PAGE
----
A study by the Georgia Agriculture Department of the state farm workforce shows that finding legal employees with the skill and desire to do labor-intensive harvesting is extremely difficult.
The reasons, says a report released Tuesday of the study’s findings, include the complexity and expense of government programs intended to help farmers employ guest workers, and the physically demanding nature of many agricultural jobs.
The Agriculture Department undertook the study after Georgia’s legislators passed a measure that targeted undocumented immigrants. The state General Assembly asked the agency to conduct a study of immigration's role in the agricultural industry, which the report described as “the state’s top economic driver.”
Farmers participating in the study said they have suffered roughly $10 million in crop losses because of the law, which many say has driven away workers.
“It is both fitting and convenient to turn to agriculture when launching a discussion on [immigration],” wrote state Agriculture Commissioner Gary Black in an introduction to the findings. “Non-resident immigrant laborers, those of legal and illegal status, harvest crops, milk cows, gin cotton and maintain landscapes.”
“Georgia farmers and agribusiness employers," Black wrote, "widely attribute the need for these workers due to the fact that local citizens do not generally possess or care to develop the specialized skills associated with agriculture and, further do not regularly demonstrate the work ethic necessary to meet the productivity requirements of the farm business.”
Other studies conducted in the state last year also indicated that the law appeared to be having an adverse impact on agricultural business.
The report said that the findings were preliminary and that more research was needed to assess what impact the new immigration law was having on agriculture.
But one thing had emerged clearly, it said: Congress must fix the nation's immigration system to make sure farmers have enough workers.
Black said a federal guest worker program is too cumbersome for farmers, many of whom said it was off-putting because of its expense and excessive paperwork. Many employers surveyed said they preferred to rely on word-of-mouth for finding workers.
When asked if they had difficulty finding workers, 56 percent said yes, and 36 percent said no. The rest said the question was no applicable to their business.
Asked the reasons for the difficulty in finding workers, many said “the work is too physically demanding and difficult for U.S. citizens (non-immigrants),” the report said. “Respondents believe that only immigrant workers are willing to do the tasks needed in their operations. An additional theme is that respondents believe that it is difficult to find qualified and trained workers to aid in their operation.”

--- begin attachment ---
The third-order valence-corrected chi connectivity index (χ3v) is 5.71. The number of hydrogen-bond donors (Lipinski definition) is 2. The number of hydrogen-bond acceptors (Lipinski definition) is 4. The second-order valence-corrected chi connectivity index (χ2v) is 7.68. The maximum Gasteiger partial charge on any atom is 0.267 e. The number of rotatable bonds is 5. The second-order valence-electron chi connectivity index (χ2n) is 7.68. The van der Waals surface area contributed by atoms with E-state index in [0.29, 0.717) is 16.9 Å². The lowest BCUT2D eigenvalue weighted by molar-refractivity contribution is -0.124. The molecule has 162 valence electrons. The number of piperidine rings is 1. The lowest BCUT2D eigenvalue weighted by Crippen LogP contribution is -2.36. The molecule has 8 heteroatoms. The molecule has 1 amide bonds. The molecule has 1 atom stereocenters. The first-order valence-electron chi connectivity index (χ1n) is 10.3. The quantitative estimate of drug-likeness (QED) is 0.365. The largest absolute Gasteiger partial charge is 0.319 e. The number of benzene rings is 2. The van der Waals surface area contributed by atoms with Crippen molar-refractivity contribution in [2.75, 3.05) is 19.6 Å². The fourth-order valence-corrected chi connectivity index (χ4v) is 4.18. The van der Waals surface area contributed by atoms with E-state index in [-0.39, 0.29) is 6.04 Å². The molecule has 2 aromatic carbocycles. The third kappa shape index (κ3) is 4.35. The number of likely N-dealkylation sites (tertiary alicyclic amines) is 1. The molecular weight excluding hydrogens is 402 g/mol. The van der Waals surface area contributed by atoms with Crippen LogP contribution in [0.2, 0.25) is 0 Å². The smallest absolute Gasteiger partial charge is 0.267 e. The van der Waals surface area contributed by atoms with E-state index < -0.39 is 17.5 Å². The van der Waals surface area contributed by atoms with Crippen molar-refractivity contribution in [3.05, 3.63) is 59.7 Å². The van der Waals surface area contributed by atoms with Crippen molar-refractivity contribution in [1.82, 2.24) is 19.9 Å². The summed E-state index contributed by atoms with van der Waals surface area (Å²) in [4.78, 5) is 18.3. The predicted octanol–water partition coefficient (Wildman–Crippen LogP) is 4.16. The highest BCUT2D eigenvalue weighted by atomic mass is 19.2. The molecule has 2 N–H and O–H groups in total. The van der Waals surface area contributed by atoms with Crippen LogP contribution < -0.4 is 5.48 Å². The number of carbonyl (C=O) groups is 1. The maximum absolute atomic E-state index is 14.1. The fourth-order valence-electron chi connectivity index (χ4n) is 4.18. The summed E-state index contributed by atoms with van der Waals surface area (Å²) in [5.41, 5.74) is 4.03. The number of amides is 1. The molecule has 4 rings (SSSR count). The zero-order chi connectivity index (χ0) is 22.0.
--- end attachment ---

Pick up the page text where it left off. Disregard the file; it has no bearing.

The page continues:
The report said that employers reported paying their workers at or above the federal minimum wage, with some paying $15 per hour or more. But even with the state unemployment rate of nearly 10 percent, the report said, farm jobs remained difficult to fill.
Georgia tried using criminals on probation to fill some of the farm jobs, with mixed results. But while some farmers who agreed to employ people on probation cited some deficiencies, a few said that it was an option that deserved more consideration.
The report echoed many of the same concerns that Black voiced last year when he testified at a Senate subcommittee hearing on immigration enforcement and farm labor.
Proponents of stricter immigration laws say Americans would be more willing to do some of the hardest jobs immigrants do if the pay and conditions were better.
One group, Farmworker Justice, which advocates for migrant and seasonal farmworkers, called the report disappointing because it did not include the views of employees.
“The report gives these growers’ complaints more than ample space, but there are no voices of farmworkers, farmworker organizations,” said Bruce Goldstein, the group’s executive director.
“Commissioner Black's report is disappointing because the agricultural laborers – the focus of the report – play no role in the report. Despite lengthy surveys of growers and other agricultural business operators, the report lacks any input from the seasonal farmworkers who are supposed to be the main subject.”
This story contains material from The Associated Press.
Elizabeth Llorente can be reached firstname.lastname@example.org
Elizabeth Llorente is Senior Reporter for FoxNews.com, and can be reached at Elizabeth.Llorente@Foxnews.com. Follow her on Twitter @Liz_Llorente.